Sigourney Weaver

As I scroll down the “Archives” list there seems to be a preponderance of entries about those who have left this earth. Fortunately, Sigourney Weaver (born Susan Alexandra Weaver) is still with us, and at age 71, she remains the picture of stunning elegance. I came face-to-face with Ms. Weaver many years ago, as she was strolling down New York’s Fifth Avenue, with me giving her the subtle up-and-down. Sadly, she didn’t return my wide-eyed look, as she was more intent on window shopping at Saks. No matter. Here is Ms. Weaver as she was photographed for a NY Times Style Magazine article.

According to the article, Ms. Weaver (and I will start to call her Sigourney, because we came just that close to meeting), doesn’t take herself seriously, having appeared in more than 50 movies of much diversity, starting with a brief appearance in 1977’s “Annie Hall.” Followed by “Alien” in 1979, “Aliens” in 1986 (I still squirm when I see both), with “Ghostbusters” in between. Here she is as Ellen Ripley in “Alien.”

To quote the article, there were, “serious roles, silly roles, roles steeped in romance, roles drenched in sweat: She set no trajectory. Established no pattern. Even at her commercial peak, she took minor roles, as in “Working Girl,” in 1988, which gave her a fraction of the screen time of (Melanie) Griffith and Harrison Ford. That performance led to an Oscar nomination for best supporting actress in the same year that she was nominated for best actress for her portrayal of the doomed primatologist Dian Fossey in “Gorillas in the Mist.” Her co-stars in “Gorillas” were the silverback mountain gorillas of Rwanda, where much of the movie was shot. She just plopped herself down in the jungle among them. “Of course, I had to pay attention,” she said, “as the babies were climbing all over me and urinating on me and pulling my hair.”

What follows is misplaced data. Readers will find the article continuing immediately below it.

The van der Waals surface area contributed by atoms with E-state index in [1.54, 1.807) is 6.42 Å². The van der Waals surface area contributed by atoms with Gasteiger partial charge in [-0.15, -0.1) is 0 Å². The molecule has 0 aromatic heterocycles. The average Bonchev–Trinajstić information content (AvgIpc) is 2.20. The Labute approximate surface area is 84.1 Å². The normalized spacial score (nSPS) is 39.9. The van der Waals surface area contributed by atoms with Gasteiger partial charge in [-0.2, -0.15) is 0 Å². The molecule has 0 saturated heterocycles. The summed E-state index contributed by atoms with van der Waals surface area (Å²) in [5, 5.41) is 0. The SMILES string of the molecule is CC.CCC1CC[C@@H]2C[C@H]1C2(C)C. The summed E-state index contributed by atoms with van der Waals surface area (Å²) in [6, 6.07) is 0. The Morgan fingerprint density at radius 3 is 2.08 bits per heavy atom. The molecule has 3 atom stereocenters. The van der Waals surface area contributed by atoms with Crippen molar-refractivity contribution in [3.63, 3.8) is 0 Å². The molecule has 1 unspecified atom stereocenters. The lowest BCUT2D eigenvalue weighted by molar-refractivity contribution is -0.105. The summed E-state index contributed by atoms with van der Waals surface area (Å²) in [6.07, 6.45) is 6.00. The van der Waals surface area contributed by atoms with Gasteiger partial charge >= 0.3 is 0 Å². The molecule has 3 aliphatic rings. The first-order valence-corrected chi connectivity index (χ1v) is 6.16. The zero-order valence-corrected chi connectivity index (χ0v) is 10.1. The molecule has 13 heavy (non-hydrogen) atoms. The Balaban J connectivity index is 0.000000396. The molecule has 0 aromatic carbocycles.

Sigourney is a true New Yorker; having attended boarding school in Connecticut, moving on to complete an English degree at Stanford, before studying acting at Yale. Her drama teachers referred to her as “talent-less” before acquiescing to at least encourage her to stick to comedy, and avoid drama. What did they know? Sigourney will take on pretty much anything, and then does “anything” quite well.

This particular issue of the Times Style Magazine featured clips of celebrities telling jokes. Sigourney had the best of the lot, which I quote here:

“I went to my doctor, and he told me to stop masturbating.

And I said why? And he said, because I’m trying to examine you.”

Thereby proving that she IS good at comedy.